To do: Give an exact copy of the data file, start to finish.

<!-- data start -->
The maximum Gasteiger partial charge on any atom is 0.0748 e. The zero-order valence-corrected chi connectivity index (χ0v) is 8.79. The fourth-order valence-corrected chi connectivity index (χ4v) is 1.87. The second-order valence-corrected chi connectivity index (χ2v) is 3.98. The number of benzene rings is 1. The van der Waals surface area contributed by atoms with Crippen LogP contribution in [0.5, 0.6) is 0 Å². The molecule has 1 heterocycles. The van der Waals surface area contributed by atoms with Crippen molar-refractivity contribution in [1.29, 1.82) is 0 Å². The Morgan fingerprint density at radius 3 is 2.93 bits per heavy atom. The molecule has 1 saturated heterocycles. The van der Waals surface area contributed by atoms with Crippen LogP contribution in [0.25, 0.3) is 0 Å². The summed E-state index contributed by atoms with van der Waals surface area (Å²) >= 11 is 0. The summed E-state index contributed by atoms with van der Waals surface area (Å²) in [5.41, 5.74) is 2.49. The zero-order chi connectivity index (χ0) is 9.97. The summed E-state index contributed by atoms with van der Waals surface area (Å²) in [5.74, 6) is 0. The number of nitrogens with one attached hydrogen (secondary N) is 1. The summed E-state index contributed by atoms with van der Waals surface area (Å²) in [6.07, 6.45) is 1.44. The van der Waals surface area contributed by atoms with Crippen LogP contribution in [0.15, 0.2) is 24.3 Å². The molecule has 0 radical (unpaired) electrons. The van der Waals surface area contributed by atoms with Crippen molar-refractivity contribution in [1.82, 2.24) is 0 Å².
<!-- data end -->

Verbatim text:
The maximum Gasteiger partial charge on any atom is 0.0748 e. The zero-order valence-corrected chi connectivity index (χ0v) is 8.79. The fourth-order valence-corrected chi connectivity index (χ4v) is 1.87. The second-order valence-corrected chi connectivity index (χ2v) is 3.98. The number of benzene rings is 1. The van der Waals surface area contributed by atoms with Crippen LogP contribution in [0.5, 0.6) is 0 Å². The molecule has 1 heterocycles. The van der Waals surface area contributed by atoms with Crippen molar-refractivity contribution in [1.29, 1.82) is 0 Å². The Morgan fingerprint density at radius 3 is 2.93 bits per heavy atom. The molecule has 1 saturated heterocycles. The van der Waals surface area contributed by atoms with Crippen LogP contribution in [0.25, 0.3) is 0 Å². The summed E-state index contributed by atoms with van der Waals surface area (Å²) >= 11 is 0. The summed E-state index contributed by atoms with van der Waals surface area (Å²) in [5.41, 5.74) is 2.49. The zero-order chi connectivity index (χ0) is 9.97. The summed E-state index contributed by atoms with van der Waals surface area (Å²) in [5.74, 6) is 0. The number of nitrogens with one attached hydrogen (secondary N) is 1. The summed E-state index contributed by atoms with van der Waals surface area (Å²) in [6.07, 6.45) is 1.44. The van der Waals surface area contributed by atoms with Crippen LogP contribution in [0.15, 0.2) is 24.3 Å². The molecule has 0 radical (unpaired) electrons. The van der Waals surface area contributed by atoms with Crippen molar-refractivity contribution in [1.82, 2.24) is 0 Å².